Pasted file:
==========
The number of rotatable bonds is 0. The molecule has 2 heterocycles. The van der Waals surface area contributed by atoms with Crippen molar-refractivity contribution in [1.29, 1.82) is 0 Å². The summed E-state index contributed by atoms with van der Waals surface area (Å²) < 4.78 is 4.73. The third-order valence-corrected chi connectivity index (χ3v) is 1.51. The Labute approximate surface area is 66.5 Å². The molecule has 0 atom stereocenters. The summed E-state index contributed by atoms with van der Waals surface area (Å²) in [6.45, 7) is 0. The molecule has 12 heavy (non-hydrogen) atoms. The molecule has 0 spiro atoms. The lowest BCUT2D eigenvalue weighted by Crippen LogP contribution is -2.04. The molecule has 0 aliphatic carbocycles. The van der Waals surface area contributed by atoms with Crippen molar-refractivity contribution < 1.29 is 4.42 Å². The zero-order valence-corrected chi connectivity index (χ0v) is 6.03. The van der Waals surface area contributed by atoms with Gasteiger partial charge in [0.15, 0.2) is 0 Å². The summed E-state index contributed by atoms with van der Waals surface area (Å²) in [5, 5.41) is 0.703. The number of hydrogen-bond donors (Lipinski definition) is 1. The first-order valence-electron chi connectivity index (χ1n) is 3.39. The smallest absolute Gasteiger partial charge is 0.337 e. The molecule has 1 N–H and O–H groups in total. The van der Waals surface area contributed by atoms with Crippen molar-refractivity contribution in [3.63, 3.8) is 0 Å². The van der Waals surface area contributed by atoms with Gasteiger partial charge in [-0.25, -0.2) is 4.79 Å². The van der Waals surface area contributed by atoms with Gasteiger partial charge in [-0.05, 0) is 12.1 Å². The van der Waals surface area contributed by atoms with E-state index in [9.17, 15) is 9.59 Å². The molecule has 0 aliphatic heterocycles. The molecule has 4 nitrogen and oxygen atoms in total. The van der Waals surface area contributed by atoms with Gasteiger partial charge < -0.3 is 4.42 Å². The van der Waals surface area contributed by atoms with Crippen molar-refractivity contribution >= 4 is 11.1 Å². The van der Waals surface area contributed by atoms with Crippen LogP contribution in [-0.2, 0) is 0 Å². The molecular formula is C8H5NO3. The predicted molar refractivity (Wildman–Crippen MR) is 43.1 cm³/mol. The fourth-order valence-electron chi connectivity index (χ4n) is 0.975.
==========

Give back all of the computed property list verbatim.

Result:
The number of rotatable bonds is 0. The molecule has 2 heterocycles. The van der Waals surface area contributed by atoms with Crippen molar-refractivity contribution in [1.29, 1.82) is 0 Å². The summed E-state index contributed by atoms with van der Waals surface area (Å²) < 4.78 is 4.73. The third-order valence-corrected chi connectivity index (χ3v) is 1.51. The Labute approximate surface area is 66.5 Å². The molecule has 0 atom stereocenters. The summed E-state index contributed by atoms with van der Waals surface area (Å²) in [6.45, 7) is 0. The molecule has 12 heavy (non-hydrogen) atoms. The molecule has 0 spiro atoms. The lowest BCUT2D eigenvalue weighted by Crippen LogP contribution is -2.04. The molecule has 0 aliphatic carbocycles. The van der Waals surface area contributed by atoms with Crippen molar-refractivity contribution < 1.29 is 4.42 Å². The zero-order valence-corrected chi connectivity index (χ0v) is 6.03. The van der Waals surface area contributed by atoms with Gasteiger partial charge in [0.15, 0.2) is 0 Å². The summed E-state index contributed by atoms with van der Waals surface area (Å²) in [5, 5.41) is 0.703. The number of hydrogen-bond donors (Lipinski definition) is 1. The first-order valence-electron chi connectivity index (χ1n) is 3.39. The smallest absolute Gasteiger partial charge is 0.337 e. The molecule has 1 N–H and O–H groups in total. The van der Waals surface area contributed by atoms with Crippen molar-refractivity contribution in [3.63, 3.8) is 0 Å². The van der Waals surface area contributed by atoms with Gasteiger partial charge in [-0.25, -0.2) is 4.79 Å². The van der Waals surface area contributed by atoms with Gasteiger partial charge in [-0.05, 0) is 12.1 Å². The van der Waals surface area contributed by atoms with E-state index in [9.17, 15) is 9.59 Å². The molecule has 0 aliphatic heterocycles. The molecule has 4 nitrogen and oxygen atoms in total. The van der Waals surface area contributed by atoms with Gasteiger partial charge < -0.3 is 4.42 Å². The van der Waals surface area contributed by atoms with Crippen molar-refractivity contribution >= 4 is 11.1 Å². The van der Waals surface area contributed by atoms with Crippen LogP contribution in [-0.2, 0) is 0 Å². The molecular formula is C8H5NO3. The predicted molar refractivity (Wildman–Crippen MR) is 43.1 cm³/mol. The fourth-order valence-electron chi connectivity index (χ4n) is 0.975.